Last fall I started my Full-time MBA program. I was assigned to a group of five members, including myself. As part of our orientation, our first exercise was to take….
What Is Groupthink. Explain
What is groupthink. Explain.  According to Irving Janis(1972) , groupthink is “a deterioration of mental efficiency, reality testing, and moral judgment resulting from in-group pressures”. Thus, the overemphasis on consensus and agreement leads members to be unwilling to evaluate group members’ ideas critically.
This hinders decision-making and becomes an obstacle to group productivity. Certain conditions favour the development of groupthink. i) The first condition is high cohesiveness. Cohesive groups tend to avoid conflicts and to demand conformity. i) The second is other antecedents including directive leadership, high stress, insulation of the group and lack of methodical procedures for developing and evaluating alternatives. A group suffering from groupthink displays recognizable symptoms. Symptoms of Groupthink and how to Prevent It • Illusions of invulnerability: Group members feel they are above criticism.
This symptom leads to excessive optimism and risk taking. • Illusions of group morality: Group members feel they are moral in their actions and therefore above reproach. This symptom leads the group to ignore the ethical implications of their decisions. Illusions of unanimity: Group members believe there is unanimous agreement on the decisions. Silence is misconstrued as consent. • Rationalization: Group members concoct explanations for their decisions to make them appear rational and correct. The results are that other alternatives are not considered, and there is an unwillingness to reconsider the group’s assumptions.
• Stereotyping the enemy: Competitors are stereotyped as evil or stupid. This leads the group to underestimate its opposition. • Self-censorship: Members do not express their doubts or concerns about the course of action.This prevents critical analysis of the decisions. • Peer pressure: Any members who express doubts or concerns are pressured by other group members, who question their loyalty. • Mind guards: Some members take it upon themselves to protect the group from negative feedback. Group members are thus shielded from information that might lead them to question their action.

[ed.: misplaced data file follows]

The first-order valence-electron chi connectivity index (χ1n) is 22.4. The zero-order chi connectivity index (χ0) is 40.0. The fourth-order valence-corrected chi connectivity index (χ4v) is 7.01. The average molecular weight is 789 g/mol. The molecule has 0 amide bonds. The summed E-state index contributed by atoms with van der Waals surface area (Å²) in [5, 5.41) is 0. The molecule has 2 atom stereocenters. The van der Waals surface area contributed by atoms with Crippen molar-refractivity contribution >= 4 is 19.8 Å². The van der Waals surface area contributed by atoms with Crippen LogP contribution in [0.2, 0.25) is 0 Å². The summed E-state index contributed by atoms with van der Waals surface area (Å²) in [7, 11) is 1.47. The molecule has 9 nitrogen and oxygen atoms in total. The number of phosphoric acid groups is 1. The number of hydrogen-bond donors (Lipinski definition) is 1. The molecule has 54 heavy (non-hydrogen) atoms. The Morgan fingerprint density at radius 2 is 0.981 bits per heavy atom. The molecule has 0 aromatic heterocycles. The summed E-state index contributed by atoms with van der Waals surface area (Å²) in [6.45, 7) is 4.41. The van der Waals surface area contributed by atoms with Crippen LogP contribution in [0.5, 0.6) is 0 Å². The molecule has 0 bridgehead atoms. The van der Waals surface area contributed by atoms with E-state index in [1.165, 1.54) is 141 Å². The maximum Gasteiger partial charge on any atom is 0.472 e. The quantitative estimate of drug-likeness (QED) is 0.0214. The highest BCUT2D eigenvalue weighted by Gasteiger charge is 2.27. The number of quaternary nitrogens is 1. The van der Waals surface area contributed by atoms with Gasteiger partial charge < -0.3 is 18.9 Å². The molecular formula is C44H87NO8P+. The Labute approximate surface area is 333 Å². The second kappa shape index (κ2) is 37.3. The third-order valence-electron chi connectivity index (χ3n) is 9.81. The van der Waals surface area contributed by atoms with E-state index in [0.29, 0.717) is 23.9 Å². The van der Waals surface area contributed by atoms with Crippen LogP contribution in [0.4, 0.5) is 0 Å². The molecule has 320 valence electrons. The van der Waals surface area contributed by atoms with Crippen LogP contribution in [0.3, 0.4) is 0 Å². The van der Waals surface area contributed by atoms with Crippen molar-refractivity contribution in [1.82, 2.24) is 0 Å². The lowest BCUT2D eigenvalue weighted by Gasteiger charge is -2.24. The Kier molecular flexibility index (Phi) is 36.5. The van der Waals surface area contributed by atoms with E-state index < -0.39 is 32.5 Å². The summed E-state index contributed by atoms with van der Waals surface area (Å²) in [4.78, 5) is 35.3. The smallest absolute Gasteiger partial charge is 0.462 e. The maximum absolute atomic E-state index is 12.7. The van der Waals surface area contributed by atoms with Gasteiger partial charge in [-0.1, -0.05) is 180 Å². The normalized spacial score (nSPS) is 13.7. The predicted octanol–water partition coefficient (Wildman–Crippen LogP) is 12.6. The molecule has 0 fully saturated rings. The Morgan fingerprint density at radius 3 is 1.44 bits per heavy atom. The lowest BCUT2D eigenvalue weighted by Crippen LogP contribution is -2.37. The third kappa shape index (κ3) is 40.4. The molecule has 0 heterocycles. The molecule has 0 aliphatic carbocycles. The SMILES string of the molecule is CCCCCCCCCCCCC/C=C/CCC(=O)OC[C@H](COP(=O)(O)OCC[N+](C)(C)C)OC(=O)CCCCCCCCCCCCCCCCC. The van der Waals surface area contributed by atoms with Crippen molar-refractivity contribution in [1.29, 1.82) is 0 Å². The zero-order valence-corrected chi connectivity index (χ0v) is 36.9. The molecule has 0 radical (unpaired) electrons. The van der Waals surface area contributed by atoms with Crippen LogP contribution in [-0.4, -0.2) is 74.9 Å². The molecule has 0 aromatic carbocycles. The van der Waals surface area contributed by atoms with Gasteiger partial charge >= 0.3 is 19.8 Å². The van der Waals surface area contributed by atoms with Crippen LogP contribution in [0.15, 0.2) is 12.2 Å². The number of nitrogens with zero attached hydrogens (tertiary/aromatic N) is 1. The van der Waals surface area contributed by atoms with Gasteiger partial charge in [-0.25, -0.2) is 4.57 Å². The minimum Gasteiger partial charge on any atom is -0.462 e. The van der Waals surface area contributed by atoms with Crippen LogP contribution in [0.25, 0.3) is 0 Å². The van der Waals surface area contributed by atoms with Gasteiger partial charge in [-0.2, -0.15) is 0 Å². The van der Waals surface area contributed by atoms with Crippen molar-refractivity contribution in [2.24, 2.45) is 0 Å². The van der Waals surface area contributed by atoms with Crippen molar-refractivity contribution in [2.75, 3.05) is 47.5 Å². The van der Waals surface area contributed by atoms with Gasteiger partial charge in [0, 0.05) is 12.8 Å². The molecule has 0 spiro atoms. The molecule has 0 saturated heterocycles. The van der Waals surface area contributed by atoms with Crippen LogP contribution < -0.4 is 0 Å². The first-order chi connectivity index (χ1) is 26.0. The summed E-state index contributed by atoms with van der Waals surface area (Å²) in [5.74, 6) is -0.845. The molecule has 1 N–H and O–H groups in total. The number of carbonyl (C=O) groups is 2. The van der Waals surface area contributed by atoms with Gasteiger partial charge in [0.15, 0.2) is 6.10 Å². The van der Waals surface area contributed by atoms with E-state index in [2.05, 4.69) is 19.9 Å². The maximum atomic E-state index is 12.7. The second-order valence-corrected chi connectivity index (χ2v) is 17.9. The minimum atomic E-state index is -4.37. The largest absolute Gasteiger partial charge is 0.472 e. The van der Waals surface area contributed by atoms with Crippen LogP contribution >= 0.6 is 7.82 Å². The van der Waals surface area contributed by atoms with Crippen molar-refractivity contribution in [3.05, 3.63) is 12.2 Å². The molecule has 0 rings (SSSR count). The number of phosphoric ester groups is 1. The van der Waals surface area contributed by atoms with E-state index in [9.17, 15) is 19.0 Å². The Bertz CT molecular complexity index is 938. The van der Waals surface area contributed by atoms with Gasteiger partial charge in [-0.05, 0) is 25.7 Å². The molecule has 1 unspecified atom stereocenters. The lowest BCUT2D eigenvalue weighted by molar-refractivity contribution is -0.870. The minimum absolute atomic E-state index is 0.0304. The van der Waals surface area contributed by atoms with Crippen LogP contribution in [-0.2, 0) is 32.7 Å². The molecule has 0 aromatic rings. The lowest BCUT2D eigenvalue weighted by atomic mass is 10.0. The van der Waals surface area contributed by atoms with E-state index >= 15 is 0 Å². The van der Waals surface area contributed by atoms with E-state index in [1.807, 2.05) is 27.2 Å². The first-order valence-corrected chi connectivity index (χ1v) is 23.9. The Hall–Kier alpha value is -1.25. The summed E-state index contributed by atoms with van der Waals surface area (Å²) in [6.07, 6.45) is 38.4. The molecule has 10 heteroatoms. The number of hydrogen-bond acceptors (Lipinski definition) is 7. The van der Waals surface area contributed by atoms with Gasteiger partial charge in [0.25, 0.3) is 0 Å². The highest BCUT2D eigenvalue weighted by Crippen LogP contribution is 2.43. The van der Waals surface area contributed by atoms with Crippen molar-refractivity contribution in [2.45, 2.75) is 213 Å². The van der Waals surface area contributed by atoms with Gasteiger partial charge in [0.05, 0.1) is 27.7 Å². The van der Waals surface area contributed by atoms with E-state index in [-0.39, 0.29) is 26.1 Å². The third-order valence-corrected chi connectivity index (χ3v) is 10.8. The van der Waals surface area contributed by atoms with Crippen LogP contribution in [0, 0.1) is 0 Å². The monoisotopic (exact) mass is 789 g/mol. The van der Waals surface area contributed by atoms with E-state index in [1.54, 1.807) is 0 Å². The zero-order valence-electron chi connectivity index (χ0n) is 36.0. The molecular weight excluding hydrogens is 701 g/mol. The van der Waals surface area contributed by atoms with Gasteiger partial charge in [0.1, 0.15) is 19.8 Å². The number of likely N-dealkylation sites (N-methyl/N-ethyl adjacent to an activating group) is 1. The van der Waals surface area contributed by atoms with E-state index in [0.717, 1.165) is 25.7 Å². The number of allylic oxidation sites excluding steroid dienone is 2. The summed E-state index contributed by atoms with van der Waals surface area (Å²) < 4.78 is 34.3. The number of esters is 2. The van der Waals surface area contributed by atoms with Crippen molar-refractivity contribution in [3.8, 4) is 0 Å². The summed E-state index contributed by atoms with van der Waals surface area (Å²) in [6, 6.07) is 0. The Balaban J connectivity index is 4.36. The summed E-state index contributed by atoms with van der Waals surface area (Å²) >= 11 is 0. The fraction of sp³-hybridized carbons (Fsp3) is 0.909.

Guidelines for Preventing Groupthink • Ask each group member to assume the role of a critical evaluator by actively voicing objections or doubts. • Have the leader avoid stating his or her position on the issue prior to the group decision. Create several groups that work on the decision simultaneously. • Bring in outside experts to evaluate the group process. • Appoint a devil’s advocate to question the group’s course of action consistently. • Evaluate the competition carefully, posing as many different motivations and intentions as possible. • Once consensus is reached, encourage the group to rethink its position by re-examining the alternatives.
1. Social Loafing: Social loafing occurs when one or more group members rely on the efforts of other group members and fail to contribute their own time, effort, thoughts or other resources to a group.This may create a real drag on the group’s efforts and achievements. When a group carries out a task, it is harder to attribute the group’s output to individual contributions. Some group members may engage in social loafing, or doing less than their share of the work on the assumption that group’s results will not indicate the individual’s failure to contribute. A number of methods for countering social loafing exist, such as having identifiable individual contributions to the group product and member self-evaluation systems.For example, if each group member is responsible for a specific input to the group, a members’ failure to contribute will be noticed by everyone.
If members must formally evaluate their contributions to the group, they are less likely to loaf. 2. Production Blocking: Production blocking is limiting another person’s output by getting in his or her way. Production blocking occurs when too many employees are trying to work in a given amount of space or when the organization has poorly planned the use of its facilities. It can also occur when the organization assigns more than the optimal number of employees to carry out a task.